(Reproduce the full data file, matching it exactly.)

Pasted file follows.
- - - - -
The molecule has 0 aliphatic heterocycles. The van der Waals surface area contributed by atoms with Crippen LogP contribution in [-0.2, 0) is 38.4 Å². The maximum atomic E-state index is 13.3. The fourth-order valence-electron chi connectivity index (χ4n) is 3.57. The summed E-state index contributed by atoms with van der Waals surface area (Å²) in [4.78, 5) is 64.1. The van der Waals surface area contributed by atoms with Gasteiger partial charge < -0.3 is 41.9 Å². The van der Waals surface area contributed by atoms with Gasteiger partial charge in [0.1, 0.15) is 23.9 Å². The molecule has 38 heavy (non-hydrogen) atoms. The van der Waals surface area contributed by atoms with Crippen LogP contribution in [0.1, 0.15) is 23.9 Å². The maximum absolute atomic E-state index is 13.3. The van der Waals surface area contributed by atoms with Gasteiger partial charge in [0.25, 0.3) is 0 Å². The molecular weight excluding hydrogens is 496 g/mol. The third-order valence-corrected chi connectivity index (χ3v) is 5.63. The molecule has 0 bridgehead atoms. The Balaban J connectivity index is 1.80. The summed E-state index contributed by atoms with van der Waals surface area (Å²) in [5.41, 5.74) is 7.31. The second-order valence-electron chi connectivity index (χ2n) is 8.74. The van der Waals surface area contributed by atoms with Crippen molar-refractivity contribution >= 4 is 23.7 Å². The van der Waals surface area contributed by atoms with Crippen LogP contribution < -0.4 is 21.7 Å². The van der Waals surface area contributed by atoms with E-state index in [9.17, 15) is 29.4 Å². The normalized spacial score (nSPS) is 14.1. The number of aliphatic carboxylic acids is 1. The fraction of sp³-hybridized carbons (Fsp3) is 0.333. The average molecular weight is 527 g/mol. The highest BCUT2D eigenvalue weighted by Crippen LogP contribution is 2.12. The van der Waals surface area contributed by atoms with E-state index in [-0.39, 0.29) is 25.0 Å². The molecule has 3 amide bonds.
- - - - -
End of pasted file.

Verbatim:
The molecule has 0 aliphatic heterocycles. The van der Waals surface area contributed by atoms with Crippen LogP contribution in [-0.2, 0) is 38.4 Å². The maximum atomic E-state index is 13.3. The fourth-order valence-electron chi connectivity index (χ4n) is 3.57. The summed E-state index contributed by atoms with van der Waals surface area (Å²) in [4.78, 5) is 64.1. The van der Waals surface area contributed by atoms with Gasteiger partial charge < -0.3 is 41.9 Å². The van der Waals surface area contributed by atoms with Gasteiger partial charge in [0.1, 0.15) is 23.9 Å². The molecule has 38 heavy (non-hydrogen) atoms. The van der Waals surface area contributed by atoms with Crippen LogP contribution in [0.1, 0.15) is 23.9 Å². The maximum absolute atomic E-state index is 13.3. The van der Waals surface area contributed by atoms with Gasteiger partial charge in [0.25, 0.3) is 0 Å². The molecular weight excluding hydrogens is 496 g/mol. The third-order valence-corrected chi connectivity index (χ3v) is 5.63. The molecule has 0 bridgehead atoms. The Balaban J connectivity index is 1.80. The summed E-state index contributed by atoms with van der Waals surface area (Å²) in [5.41, 5.74) is 7.31. The second-order valence-electron chi connectivity index (χ2n) is 8.74. The van der Waals surface area contributed by atoms with Crippen molar-refractivity contribution >= 4 is 23.7 Å². The van der Waals surface area contributed by atoms with Crippen LogP contribution < -0.4 is 21.7 Å². The van der Waals surface area contributed by atoms with E-state index in [9.17, 15) is 29.4 Å². The normalized spacial score (nSPS) is 14.1. The number of aliphatic carboxylic acids is 1. The fraction of sp³-hybridized carbons (Fsp3) is 0.333. The average molecular weight is 527 g/mol. The highest BCUT2D eigenvalue weighted by Crippen LogP contribution is 2.12. The van der Waals surface area contributed by atoms with E-state index in [-0.39, 0.29) is 25.0 Å². The molecule has 3 amide bonds.